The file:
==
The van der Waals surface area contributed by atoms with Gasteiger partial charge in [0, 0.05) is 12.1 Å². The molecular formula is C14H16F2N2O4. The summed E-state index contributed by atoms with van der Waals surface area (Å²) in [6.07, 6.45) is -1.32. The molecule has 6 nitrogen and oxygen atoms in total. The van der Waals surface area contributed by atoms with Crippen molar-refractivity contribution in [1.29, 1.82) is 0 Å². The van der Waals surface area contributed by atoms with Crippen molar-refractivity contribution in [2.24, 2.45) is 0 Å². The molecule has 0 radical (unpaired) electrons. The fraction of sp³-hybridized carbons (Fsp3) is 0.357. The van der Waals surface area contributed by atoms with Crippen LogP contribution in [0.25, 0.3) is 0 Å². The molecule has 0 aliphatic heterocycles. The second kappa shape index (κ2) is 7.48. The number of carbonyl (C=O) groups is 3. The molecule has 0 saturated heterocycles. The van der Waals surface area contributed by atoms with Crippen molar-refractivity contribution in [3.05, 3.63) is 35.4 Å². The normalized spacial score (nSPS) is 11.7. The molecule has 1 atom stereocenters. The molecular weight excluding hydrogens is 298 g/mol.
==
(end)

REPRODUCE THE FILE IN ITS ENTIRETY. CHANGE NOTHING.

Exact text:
The van der Waals surface area contributed by atoms with Gasteiger partial charge in [0, 0.05) is 12.1 Å². The molecular formula is C14H16F2N2O4. The summed E-state index contributed by atoms with van der Waals surface area (Å²) in [6.07, 6.45) is -1.32. The molecule has 6 nitrogen and oxygen atoms in total. The van der Waals surface area contributed by atoms with Crippen molar-refractivity contribution in [1.29, 1.82) is 0 Å². The van der Waals surface area contributed by atoms with Crippen molar-refractivity contribution in [2.24, 2.45) is 0 Å². The molecule has 0 radical (unpaired) electrons. The fraction of sp³-hybridized carbons (Fsp3) is 0.357. The van der Waals surface area contributed by atoms with Crippen LogP contribution in [0.25, 0.3) is 0 Å². The molecule has 0 aliphatic heterocycles. The second kappa shape index (κ2) is 7.48. The number of carbonyl (C=O) groups is 3. The molecule has 0 saturated heterocycles. The van der Waals surface area contributed by atoms with Crippen molar-refractivity contribution in [3.05, 3.63) is 35.4 Å². The normalized spacial score (nSPS) is 11.7. The molecule has 1 atom stereocenters. The molecular weight excluding hydrogens is 298 g/mol.